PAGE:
Cross-axis adaptation improves 3D vestibulo-ocular reflex alignment during chronic stimulation via a head-mounted multichannel vestibular prosthesis

Chenkai Dai, Gene Y. Fridman, Bryce Chiang, Natan S. Davidovics, Thuy Anh Melvin, Kathleen E. Cullen, Charles C. Della Santina

Research output: Contribution to journalArticlepeer-review

Abstract

By sensing three-dimensional (3D) head rotation and electrically stimulating the three ampullary branches of a vestibular nerve to encode head angular velocity, a multichannel vestibular prosthesis (MVP) can restore vestibular sensation to individuals disabled by loss of vestibular hair cell function. However, current spread to afferent fibers innervating non-targeted canals and otolith end organs can distort the vestibular nerve activation pattern, causing misalignment between the perceived and actual axis of head rotation. We hypothesized that over time, central neural mechanisms can adapt to correct this misalignment. To test this, we rendered five chinchillas vestibular deficient via bilateral gentamicin treatment and unilaterally implanted them with a head-mounted MVP. Comparison of 3D angular vestibulo-ocular reflex (aVOR) responses during 2 Hz, 50°/s peak horizontal sinusoidal head rotations in darkness on the first, third, and seventh days of continual MVP use revealed that eye responses about the intended axis remained stable (at about 70% of the normal gain) while misalignment improved significantly by the end of 1 week of prosthetic stimulation. A comparable time course of improvement was also observed for head rotations about the other two semicircular canal axes and at every stimulus frequency examined (0.2-5 Hz). In addition, the extent of disconjugacy between the two eyes progressively improved during the same time window. These results indicate that the central nervous system rapidly adapts to multichannel prosthetic vestibular stimulation to markedly improve 3D aVOR alignment within the first week after activation. Similar adaptive improvements are likely to occur in other species, including humans.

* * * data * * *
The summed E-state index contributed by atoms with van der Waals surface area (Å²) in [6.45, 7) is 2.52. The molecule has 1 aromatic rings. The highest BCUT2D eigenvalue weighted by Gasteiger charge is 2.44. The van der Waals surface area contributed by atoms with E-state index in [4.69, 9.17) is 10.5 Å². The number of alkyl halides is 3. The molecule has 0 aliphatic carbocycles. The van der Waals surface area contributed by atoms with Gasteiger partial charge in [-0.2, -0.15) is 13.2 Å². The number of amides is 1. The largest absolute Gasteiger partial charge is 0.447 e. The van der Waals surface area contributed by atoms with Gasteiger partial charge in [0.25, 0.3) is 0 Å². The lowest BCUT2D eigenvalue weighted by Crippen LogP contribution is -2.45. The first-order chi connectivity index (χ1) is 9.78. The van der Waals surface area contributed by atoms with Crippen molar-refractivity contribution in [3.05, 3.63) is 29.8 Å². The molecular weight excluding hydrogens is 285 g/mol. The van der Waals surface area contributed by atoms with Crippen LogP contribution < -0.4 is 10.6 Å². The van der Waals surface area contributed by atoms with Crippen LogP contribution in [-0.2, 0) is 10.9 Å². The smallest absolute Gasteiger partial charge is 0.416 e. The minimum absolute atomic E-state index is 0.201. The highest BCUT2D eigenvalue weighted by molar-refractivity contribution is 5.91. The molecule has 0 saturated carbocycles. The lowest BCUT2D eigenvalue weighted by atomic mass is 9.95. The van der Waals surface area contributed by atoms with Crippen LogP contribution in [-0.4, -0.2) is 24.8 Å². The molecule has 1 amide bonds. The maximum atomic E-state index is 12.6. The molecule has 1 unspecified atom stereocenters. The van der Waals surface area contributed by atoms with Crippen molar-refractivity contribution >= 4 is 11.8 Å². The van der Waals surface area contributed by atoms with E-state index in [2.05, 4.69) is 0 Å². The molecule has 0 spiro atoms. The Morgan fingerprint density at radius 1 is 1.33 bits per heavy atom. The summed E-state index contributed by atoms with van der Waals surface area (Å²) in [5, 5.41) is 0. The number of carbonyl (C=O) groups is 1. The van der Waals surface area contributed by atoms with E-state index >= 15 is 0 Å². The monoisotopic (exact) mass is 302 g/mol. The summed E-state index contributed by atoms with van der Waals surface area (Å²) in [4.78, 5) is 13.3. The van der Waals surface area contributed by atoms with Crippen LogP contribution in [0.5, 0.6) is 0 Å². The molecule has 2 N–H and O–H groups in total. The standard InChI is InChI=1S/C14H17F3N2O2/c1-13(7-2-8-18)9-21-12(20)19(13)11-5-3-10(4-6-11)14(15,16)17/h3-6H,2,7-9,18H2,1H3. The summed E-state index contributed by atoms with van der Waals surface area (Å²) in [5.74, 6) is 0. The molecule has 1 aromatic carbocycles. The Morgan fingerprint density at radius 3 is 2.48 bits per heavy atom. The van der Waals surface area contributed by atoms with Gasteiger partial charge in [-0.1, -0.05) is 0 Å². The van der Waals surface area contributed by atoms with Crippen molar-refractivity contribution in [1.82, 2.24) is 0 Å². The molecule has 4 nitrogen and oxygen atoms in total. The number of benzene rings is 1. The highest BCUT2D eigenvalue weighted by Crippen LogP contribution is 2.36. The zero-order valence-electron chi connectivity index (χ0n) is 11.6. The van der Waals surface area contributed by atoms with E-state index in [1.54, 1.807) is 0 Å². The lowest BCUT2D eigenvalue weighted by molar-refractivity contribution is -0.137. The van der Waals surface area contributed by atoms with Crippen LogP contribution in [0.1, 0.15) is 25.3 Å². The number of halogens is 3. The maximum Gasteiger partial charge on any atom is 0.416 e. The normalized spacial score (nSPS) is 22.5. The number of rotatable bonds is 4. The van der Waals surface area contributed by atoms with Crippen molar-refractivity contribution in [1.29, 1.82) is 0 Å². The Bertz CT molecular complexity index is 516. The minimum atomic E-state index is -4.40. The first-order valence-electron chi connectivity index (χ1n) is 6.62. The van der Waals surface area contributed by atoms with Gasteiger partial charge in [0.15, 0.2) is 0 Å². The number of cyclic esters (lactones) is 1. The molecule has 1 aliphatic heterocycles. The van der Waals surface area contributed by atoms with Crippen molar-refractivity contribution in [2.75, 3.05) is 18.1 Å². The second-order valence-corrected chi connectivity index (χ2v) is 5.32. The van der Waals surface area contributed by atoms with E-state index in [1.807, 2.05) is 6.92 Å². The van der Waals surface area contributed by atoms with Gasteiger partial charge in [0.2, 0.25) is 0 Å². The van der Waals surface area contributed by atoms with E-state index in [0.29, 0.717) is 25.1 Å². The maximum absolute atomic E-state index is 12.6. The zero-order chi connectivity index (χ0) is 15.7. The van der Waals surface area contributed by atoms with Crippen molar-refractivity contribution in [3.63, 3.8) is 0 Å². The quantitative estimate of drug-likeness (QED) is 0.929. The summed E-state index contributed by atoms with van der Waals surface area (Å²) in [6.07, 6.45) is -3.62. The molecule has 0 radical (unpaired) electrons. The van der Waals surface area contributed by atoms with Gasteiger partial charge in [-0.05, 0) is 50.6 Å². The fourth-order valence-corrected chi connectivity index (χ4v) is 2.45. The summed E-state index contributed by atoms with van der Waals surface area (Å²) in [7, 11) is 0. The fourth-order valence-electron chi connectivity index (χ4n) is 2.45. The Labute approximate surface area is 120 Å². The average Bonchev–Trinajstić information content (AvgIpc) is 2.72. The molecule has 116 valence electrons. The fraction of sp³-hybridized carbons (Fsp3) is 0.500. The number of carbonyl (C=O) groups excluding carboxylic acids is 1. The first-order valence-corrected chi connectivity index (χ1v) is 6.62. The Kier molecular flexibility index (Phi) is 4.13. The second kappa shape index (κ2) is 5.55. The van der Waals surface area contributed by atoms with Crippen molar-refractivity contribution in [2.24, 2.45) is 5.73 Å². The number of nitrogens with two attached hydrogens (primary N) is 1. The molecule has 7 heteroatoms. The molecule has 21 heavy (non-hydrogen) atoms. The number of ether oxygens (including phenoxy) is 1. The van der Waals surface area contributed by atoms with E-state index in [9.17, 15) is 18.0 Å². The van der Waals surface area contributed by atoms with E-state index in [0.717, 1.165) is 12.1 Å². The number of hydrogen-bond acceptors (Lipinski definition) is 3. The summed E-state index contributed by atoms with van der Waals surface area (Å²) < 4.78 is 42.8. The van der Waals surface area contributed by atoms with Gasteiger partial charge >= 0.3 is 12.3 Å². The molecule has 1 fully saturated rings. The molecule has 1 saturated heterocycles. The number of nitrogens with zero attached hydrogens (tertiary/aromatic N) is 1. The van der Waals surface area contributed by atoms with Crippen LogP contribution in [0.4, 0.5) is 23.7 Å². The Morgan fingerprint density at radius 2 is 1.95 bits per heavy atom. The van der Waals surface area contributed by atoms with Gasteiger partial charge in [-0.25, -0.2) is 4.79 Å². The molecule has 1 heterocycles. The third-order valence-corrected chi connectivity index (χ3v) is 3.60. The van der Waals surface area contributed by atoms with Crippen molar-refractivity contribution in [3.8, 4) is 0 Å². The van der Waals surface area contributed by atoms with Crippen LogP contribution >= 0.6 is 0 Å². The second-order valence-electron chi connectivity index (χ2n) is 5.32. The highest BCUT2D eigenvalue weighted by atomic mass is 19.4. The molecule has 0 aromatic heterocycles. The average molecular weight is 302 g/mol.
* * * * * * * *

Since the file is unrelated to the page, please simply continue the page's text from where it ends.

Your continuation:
Original languageEnglish (US)
Pages (from-to)595-606
Number of pages12
JournalExperimental Brain Research
Volume210
Issue number3-4
DOIs
StatePublished - May 2011

Keywords

  • Adaptation
  • Areflexia
  • Bilateral vestibular deficiency
  • Electrical stimulation
  • Vestibular implant
  • Vestibular nerve
  • Vestibular prosthesis
  • Vestibulo-ocular reflex, VOR, labyrinth

ASJC Scopus subject areas

  • Neuroscience(all)

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